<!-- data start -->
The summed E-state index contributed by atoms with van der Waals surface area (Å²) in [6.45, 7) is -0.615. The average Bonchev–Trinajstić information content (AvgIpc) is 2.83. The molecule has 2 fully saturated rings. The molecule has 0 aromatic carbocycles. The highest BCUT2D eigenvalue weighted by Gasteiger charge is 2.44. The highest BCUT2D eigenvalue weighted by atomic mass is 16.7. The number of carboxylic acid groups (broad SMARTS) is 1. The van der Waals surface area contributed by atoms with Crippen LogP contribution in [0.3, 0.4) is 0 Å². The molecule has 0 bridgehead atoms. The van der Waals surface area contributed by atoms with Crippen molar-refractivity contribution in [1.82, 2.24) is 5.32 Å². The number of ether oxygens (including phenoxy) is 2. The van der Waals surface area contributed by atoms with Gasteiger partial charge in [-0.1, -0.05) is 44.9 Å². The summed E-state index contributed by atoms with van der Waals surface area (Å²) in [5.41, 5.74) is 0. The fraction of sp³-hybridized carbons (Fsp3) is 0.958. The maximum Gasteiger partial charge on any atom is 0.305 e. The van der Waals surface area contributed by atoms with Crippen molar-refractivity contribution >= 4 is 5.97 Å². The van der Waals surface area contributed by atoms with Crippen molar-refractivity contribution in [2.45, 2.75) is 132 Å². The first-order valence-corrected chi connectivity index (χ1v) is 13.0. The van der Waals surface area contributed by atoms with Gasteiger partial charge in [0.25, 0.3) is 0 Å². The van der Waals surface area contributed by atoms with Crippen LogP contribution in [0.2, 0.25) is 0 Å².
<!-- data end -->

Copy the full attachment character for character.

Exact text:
The summed E-state index contributed by atoms with van der Waals surface area (Å²) in [6.45, 7) is -0.615. The average Bonchev–Trinajstić information content (AvgIpc) is 2.83. The molecule has 2 fully saturated rings. The molecule has 0 aromatic carbocycles. The highest BCUT2D eigenvalue weighted by Gasteiger charge is 2.44. The highest BCUT2D eigenvalue weighted by atomic mass is 16.7. The number of carboxylic acid groups (broad SMARTS) is 1. The van der Waals surface area contributed by atoms with Crippen LogP contribution in [0.3, 0.4) is 0 Å². The molecule has 0 bridgehead atoms. The van der Waals surface area contributed by atoms with Crippen molar-refractivity contribution in [1.82, 2.24) is 5.32 Å². The number of ether oxygens (including phenoxy) is 2. The van der Waals surface area contributed by atoms with Gasteiger partial charge in [-0.1, -0.05) is 44.9 Å². The summed E-state index contributed by atoms with van der Waals surface area (Å²) in [5.41, 5.74) is 0. The fraction of sp³-hybridized carbons (Fsp3) is 0.958. The maximum Gasteiger partial charge on any atom is 0.305 e. The van der Waals surface area contributed by atoms with Crippen molar-refractivity contribution >= 4 is 5.97 Å². The van der Waals surface area contributed by atoms with Crippen molar-refractivity contribution in [2.45, 2.75) is 132 Å². The first-order valence-corrected chi connectivity index (χ1v) is 13.0. The van der Waals surface area contributed by atoms with Gasteiger partial charge in [0.25, 0.3) is 0 Å². The van der Waals surface area contributed by atoms with Crippen LogP contribution in [0.2, 0.25) is 0 Å².